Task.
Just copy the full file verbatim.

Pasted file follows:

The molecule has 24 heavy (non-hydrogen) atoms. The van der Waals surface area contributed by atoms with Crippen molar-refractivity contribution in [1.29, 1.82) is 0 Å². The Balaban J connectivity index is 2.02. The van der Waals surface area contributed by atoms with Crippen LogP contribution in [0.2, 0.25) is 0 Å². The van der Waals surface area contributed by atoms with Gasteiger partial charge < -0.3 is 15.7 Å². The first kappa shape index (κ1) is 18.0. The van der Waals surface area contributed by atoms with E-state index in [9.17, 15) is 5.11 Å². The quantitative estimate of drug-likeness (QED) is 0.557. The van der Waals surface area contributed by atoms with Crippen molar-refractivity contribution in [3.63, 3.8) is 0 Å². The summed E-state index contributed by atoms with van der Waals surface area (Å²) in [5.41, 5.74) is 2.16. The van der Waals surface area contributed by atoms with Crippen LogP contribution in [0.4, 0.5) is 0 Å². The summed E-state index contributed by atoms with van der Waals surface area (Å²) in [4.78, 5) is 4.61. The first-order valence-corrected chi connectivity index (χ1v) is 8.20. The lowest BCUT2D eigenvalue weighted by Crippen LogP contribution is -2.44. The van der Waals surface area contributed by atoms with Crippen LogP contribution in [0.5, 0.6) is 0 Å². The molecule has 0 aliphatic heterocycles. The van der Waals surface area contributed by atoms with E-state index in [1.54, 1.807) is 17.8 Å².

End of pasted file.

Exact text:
The molecule has 24 heavy (non-hydrogen) atoms. The van der Waals surface area contributed by atoms with Crippen molar-refractivity contribution in [1.29, 1.82) is 0 Å². The Balaban J connectivity index is 2.02. The van der Waals surface area contributed by atoms with Crippen LogP contribution in [0.2, 0.25) is 0 Å². The van der Waals surface area contributed by atoms with Gasteiger partial charge < -0.3 is 15.7 Å². The first kappa shape index (κ1) is 18.0. The van der Waals surface area contributed by atoms with E-state index in [9.17, 15) is 5.11 Å². The quantitative estimate of drug-likeness (QED) is 0.557. The van der Waals surface area contributed by atoms with Crippen molar-refractivity contribution in [3.63, 3.8) is 0 Å². The summed E-state index contributed by atoms with van der Waals surface area (Å²) in [5.41, 5.74) is 2.16. The van der Waals surface area contributed by atoms with Crippen LogP contribution in [0.4, 0.5) is 0 Å². The summed E-state index contributed by atoms with van der Waals surface area (Å²) in [4.78, 5) is 4.61. The first-order valence-corrected chi connectivity index (χ1v) is 8.20. The lowest BCUT2D eigenvalue weighted by Crippen LogP contribution is -2.44. The van der Waals surface area contributed by atoms with Crippen LogP contribution in [0.5, 0.6) is 0 Å². The molecule has 0 aliphatic heterocycles. The van der Waals surface area contributed by atoms with E-state index in [1.54, 1.807) is 17.8 Å².